We’ve all been there: you’re sitting in your favorite restaurant, eager to revisit a newly discovered seafood dish and you forget which crustacean you’re craving. You take a risk, but instead of steamy garlic-y goodness, a plate of something with a slightly-more-acquired cold, lemony taste is presented to you. Fear not, for after reading this shucking awesome guide, you’ll never experience this night-fruit-de-mer again.
Yeah, the big red ones. They come boiled or steamed, and are eaten by cracking the shell open and extracting the meat, then dunking it in a pool of butter or lemon juice. They can also be “baked stuffed:” cut open and filled with a breadcrumb seafood stuffing and then roasted. For a less labor-intensive lobster, a lobster roll offers cold lobster meat tossed with mayonnaise in a grilled hotdog roll.
Here’s how ya get ‘er done:
Similar to their larger friends, crabs come steamed or boiled. The meat can also be tossed with egg and breaded, then fried to make crab cakes. Crabs dishes are usually found in the Chesapeake Bay region and in Maryland.
A much smaller and more manageable shellfish, shrimp can be served a million different ways: cold in cocktail sauce or warm in everything from stews to simply cooked in a skillet with a little garlic and butter. Shrimp are native to the area around the Gulf of Mexico and Atlantic Ocean.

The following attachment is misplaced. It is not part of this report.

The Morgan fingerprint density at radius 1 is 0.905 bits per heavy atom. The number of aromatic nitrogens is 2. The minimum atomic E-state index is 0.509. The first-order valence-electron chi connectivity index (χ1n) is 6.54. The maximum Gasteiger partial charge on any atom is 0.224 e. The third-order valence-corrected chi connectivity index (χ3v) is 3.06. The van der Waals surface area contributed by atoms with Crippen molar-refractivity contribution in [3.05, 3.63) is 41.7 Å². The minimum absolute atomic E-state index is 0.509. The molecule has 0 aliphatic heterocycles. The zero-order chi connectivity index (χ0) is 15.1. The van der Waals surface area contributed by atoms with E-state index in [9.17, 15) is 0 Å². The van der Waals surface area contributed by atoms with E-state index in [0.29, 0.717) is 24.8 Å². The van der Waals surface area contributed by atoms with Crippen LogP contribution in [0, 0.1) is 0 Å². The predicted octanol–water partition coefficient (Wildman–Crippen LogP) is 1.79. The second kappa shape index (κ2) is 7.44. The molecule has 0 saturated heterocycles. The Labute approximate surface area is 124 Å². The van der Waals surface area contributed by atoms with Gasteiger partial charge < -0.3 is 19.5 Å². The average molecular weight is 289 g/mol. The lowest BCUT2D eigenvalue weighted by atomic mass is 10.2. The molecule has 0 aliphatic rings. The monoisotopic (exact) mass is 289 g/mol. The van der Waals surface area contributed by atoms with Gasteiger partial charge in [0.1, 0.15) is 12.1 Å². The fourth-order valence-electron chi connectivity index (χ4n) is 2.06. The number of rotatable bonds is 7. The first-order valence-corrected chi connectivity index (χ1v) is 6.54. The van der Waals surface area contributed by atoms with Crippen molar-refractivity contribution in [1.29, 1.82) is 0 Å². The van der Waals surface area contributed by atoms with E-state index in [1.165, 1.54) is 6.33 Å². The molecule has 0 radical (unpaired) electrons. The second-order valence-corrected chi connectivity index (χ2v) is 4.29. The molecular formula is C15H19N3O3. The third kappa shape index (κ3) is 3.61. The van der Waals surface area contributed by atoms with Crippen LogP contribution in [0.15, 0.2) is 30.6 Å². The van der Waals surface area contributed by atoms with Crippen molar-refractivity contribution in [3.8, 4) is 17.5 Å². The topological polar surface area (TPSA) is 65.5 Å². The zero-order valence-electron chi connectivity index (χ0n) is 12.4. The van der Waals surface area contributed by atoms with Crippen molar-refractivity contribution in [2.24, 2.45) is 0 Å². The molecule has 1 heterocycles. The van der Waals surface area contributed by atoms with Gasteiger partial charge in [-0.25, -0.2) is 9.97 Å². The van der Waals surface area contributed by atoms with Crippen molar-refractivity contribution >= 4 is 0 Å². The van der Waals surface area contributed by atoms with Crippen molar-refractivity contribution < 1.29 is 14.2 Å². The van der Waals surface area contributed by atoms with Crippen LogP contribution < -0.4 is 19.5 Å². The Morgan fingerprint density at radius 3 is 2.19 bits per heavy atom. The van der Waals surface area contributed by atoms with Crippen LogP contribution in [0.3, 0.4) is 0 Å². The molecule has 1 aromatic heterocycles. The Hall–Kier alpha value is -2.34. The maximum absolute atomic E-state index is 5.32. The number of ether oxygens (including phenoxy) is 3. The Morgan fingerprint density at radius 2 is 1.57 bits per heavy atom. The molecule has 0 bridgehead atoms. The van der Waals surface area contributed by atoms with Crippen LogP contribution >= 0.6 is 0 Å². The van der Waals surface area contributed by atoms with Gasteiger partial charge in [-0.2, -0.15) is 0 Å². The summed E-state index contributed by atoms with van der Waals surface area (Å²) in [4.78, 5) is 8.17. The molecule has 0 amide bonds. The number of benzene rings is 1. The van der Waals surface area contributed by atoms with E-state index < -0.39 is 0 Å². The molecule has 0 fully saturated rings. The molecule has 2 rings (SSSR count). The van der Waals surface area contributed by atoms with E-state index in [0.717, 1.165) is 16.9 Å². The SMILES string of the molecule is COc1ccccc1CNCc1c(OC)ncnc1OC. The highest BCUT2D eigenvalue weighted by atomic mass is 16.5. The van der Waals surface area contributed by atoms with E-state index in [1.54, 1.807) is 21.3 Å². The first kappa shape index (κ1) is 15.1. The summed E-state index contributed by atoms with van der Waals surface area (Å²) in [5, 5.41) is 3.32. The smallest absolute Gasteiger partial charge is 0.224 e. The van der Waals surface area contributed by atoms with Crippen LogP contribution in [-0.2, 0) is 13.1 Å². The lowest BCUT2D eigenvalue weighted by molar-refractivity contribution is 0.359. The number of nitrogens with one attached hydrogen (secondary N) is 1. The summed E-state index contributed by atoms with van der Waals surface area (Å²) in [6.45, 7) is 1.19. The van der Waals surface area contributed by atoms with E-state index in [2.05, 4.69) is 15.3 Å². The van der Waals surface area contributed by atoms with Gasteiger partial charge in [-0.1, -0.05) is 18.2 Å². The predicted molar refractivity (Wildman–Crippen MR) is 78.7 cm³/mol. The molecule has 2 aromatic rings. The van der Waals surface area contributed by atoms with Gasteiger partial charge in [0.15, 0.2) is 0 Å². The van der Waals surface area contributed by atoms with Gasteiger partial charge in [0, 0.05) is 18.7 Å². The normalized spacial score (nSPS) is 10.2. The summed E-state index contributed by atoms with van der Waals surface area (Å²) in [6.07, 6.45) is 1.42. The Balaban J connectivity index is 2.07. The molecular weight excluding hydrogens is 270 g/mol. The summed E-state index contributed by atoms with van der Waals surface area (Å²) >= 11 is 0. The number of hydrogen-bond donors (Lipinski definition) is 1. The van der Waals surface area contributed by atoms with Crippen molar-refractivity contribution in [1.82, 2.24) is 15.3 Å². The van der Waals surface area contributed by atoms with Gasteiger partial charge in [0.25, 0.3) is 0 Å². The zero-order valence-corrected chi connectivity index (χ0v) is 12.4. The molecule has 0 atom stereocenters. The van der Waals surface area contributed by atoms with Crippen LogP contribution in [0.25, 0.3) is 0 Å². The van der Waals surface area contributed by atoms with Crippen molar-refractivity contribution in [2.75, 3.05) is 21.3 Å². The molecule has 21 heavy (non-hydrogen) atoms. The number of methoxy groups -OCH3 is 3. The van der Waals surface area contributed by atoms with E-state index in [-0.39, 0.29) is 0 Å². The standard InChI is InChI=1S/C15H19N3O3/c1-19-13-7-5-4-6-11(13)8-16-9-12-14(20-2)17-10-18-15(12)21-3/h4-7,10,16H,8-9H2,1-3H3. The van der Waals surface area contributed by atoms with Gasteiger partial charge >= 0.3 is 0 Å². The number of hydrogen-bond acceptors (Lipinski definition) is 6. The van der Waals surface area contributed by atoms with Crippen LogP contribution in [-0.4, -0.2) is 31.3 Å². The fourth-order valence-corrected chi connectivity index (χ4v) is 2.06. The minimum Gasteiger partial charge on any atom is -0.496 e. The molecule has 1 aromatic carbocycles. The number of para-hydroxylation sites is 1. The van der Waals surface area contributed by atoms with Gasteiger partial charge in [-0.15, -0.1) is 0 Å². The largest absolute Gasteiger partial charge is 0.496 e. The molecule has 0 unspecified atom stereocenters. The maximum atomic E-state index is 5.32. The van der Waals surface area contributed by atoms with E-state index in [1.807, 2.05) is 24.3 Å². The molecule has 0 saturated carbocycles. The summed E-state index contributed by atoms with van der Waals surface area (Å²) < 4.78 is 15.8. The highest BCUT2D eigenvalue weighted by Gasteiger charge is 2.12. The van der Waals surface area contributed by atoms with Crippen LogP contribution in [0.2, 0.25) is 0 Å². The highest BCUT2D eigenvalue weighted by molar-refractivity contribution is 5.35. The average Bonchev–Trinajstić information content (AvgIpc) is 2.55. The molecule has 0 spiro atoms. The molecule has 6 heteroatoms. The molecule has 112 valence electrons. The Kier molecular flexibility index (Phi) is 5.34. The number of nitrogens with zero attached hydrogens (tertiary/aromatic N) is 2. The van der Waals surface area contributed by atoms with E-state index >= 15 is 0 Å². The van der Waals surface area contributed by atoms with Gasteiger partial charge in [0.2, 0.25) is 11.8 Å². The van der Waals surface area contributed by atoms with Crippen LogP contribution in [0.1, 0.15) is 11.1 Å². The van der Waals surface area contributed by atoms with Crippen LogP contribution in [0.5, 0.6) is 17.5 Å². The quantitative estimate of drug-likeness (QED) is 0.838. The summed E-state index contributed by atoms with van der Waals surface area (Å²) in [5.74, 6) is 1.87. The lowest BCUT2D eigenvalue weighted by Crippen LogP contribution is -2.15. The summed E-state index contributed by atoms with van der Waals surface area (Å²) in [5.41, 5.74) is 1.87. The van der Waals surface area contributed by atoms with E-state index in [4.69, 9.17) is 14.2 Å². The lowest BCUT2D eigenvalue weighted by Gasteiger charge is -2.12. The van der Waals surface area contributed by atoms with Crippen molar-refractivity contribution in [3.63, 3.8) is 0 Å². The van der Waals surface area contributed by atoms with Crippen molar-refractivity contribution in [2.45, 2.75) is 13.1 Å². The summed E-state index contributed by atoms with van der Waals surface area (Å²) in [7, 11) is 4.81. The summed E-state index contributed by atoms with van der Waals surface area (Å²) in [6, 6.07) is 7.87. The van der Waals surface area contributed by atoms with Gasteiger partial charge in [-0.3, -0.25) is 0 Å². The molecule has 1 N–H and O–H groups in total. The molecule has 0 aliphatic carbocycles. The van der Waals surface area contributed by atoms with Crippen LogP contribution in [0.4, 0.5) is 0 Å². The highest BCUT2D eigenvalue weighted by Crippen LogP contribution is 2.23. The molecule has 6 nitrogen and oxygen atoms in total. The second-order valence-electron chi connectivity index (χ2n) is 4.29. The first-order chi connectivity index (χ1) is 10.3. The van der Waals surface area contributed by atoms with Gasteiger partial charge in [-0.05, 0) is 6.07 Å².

Here is where things start to blur. Scallop meat is round and white and usually served without the shell in the US. These shellfish are can be served broiled, pan-seared, fried or as ceviche. Scallops are also traditionally found in the Northeast.
Nom away at these searingly good-looking guys.
Though they can be boiled, roasted, barbecued and fried, the most common way to serve mussels is steamed in a big bowl of garlic-y broth with a heap of grilled toast or fries and a tiny fork.
Check out these PBR Steamed Mussels: sophisticated seafood with subtle notes of frat party.
Most famous for their “chowdah,” clams come in two types: soft-shelled clams that are fried or steamed, or hard-shelled chowder clams, that can also come stuffed with bready bacon-y goodness as clams casino. Sometimes they are also served “on the half shell” raw, but it’s more common to find them crispy and next to a pile of greasy napkins and a pool of tartar sauce.
The trickiest of them all, oysters are served on the half shell, fried or sometimes grilled. When raw, their slippery texture takes some getting used to but is aided by mignonette (shallots and wine vinegar), lemon and horseradish. Plus, they help get you going. Learn how to shuck ’em good here.